The part that amazes–scares–me about this current cover story is that it occurred nearly 45 years ago. Gad! There’s much more to the Jim Hayworth story from back then. He built the 283 I finally put in my Chevy pickup, and then installed it at Terry Berzenye’s Specialized Auto, where I photographed the swap and did a story you can still find on the internet: “V-8 Juice for your Stovebolt.”

But the pertinent question, the mammoth in the room, is…Does Jim still have his Deuce? Of course. Just as I told Jeff, he’ll never part with it. I completely lost contact with Jim for years, and nobody saw the chopped 3-window, until fairly recently. Somebody happened by Jim’s house when the garage door was up. There was a yellow Bug-eye Sprite inside, and a primered ’72 El Camino in the driveway, but he immediately recognized the chopped blue coupe, even sans fenders, talked to Jim, then contacted me.

Jim Hayworth's 1932 3-window coupe

Jim Hayworth's 1932 3-window coupe

So I called Jim a year or so ago, and he said, sure, he still had the coupe. He had torn it down to put a new, better frame under it, and he was planning to make it a hiboy, but progress was slow because he was working on the El Camino, the Sprite, the house, and other things. Since I had recently retired, I had no venue to photograph or write about this car. But when we started this column, this was one of the first stories on my “to do” list. It just took me a while to get down to deepest Orange County, connect with Jim, and actually see the car again for the first time in four decades. I certainly didn’t expect it to look this good, and original.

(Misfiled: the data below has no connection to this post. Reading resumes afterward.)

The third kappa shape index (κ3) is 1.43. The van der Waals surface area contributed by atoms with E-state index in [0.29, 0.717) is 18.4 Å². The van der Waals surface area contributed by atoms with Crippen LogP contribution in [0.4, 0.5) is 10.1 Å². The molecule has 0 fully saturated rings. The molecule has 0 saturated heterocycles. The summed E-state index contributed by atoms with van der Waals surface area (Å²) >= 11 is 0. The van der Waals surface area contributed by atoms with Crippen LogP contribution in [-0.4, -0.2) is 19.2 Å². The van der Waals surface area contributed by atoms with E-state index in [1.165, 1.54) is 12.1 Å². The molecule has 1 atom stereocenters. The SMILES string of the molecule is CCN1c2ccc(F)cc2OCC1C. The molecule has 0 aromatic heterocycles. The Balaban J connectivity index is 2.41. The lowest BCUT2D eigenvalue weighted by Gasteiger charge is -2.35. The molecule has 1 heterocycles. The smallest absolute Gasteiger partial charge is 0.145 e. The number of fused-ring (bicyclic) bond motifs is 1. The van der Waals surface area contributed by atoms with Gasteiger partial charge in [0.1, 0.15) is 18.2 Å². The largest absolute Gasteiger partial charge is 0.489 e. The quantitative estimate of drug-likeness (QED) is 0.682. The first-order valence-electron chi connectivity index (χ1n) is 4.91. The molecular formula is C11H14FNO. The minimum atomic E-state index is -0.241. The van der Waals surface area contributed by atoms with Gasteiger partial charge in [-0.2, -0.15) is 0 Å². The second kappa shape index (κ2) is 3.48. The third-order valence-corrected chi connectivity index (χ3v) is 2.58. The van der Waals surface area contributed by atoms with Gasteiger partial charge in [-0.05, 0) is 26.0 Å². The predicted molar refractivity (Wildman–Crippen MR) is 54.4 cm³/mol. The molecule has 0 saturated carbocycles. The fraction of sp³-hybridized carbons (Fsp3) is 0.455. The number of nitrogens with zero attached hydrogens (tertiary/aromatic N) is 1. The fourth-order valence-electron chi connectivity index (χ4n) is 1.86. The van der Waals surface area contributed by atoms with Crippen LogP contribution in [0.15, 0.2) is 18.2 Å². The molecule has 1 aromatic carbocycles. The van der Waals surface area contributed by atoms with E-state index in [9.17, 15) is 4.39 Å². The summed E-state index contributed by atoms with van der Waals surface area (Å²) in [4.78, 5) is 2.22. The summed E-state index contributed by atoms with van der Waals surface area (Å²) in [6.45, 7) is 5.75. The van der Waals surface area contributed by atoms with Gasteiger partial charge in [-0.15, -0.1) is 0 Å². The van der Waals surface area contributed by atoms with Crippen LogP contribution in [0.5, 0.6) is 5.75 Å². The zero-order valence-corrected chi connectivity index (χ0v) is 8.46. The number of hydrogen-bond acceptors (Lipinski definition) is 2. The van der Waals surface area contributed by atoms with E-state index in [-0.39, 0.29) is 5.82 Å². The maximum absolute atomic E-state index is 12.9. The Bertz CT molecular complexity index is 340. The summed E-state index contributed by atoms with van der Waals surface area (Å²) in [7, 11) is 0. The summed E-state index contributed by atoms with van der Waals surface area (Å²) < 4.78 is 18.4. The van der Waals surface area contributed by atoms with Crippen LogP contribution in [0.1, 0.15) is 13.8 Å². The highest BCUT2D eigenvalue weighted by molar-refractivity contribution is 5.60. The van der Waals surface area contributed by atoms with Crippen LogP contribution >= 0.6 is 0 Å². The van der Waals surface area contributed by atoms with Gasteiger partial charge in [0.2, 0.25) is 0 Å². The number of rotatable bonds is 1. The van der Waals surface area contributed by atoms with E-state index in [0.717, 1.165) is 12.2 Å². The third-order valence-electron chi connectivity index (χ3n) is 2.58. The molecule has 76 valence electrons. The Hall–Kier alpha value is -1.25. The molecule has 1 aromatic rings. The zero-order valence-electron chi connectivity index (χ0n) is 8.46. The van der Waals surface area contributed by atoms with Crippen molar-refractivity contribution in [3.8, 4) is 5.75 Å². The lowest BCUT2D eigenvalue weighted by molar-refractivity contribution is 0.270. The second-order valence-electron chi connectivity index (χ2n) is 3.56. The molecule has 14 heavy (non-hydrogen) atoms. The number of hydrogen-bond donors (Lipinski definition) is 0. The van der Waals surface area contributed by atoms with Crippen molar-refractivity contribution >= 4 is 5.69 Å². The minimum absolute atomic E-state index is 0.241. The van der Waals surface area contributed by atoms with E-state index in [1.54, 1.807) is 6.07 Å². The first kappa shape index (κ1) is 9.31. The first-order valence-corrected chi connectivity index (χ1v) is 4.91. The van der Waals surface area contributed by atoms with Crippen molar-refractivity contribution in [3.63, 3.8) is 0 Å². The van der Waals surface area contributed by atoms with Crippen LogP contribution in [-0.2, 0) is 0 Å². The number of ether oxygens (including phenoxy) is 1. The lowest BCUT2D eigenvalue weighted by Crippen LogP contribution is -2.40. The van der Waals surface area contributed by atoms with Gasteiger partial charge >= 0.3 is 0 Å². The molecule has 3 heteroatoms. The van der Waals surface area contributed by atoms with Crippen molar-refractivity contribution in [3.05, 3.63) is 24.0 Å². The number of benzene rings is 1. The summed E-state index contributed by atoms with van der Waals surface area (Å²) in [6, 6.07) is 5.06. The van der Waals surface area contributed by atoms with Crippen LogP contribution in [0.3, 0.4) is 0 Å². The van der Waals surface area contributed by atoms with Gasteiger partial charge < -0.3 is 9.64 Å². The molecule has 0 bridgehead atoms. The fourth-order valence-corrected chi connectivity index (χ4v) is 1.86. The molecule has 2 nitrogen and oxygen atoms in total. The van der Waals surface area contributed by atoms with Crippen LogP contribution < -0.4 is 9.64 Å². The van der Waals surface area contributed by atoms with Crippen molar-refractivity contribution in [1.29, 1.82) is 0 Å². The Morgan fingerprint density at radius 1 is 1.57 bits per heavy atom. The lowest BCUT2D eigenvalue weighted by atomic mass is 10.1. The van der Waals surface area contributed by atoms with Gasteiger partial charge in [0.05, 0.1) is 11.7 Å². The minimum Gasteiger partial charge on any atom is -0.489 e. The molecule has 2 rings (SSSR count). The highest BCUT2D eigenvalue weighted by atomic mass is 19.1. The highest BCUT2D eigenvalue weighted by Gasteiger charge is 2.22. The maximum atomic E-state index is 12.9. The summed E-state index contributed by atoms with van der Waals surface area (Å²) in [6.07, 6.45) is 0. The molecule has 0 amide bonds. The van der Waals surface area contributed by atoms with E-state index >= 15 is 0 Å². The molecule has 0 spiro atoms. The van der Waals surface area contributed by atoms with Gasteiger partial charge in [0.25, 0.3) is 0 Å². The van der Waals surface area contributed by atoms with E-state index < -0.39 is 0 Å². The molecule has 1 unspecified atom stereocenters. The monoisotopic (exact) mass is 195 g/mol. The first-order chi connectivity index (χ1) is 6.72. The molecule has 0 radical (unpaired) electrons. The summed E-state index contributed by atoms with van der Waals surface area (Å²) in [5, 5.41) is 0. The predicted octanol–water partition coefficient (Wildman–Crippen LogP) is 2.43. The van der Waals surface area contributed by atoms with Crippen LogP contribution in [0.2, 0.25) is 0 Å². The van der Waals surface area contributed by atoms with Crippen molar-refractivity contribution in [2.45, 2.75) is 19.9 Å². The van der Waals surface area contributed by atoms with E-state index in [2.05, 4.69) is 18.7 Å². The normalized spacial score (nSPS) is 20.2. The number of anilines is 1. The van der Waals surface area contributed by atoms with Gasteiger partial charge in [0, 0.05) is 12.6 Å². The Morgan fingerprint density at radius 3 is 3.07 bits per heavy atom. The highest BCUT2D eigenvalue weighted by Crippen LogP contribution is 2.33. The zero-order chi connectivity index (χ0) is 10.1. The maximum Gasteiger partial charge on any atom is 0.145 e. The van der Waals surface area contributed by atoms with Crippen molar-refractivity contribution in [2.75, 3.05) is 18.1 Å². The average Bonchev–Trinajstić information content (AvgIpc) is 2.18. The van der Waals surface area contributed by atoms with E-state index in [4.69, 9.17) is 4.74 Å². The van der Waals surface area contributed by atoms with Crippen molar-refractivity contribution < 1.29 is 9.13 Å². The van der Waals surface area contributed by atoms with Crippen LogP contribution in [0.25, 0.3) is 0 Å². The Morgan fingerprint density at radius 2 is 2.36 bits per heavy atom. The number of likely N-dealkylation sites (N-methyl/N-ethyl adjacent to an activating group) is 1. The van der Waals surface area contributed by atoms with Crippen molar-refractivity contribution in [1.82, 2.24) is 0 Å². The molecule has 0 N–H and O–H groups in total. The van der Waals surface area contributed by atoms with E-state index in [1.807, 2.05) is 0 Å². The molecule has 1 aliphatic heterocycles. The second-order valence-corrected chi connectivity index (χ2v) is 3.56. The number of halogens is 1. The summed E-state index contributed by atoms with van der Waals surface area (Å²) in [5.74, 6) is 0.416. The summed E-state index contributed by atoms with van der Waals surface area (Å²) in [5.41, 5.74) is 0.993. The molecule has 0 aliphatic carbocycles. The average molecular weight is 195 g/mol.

Briefly, Jim bought it in 1961 for $350, shortly after five guys, filled with beer, cut the top late one night. They did a surprisingly good job, which Jim finished as you see it. The car was full-fendered and Olds-powered, and Jim got it running that way to start.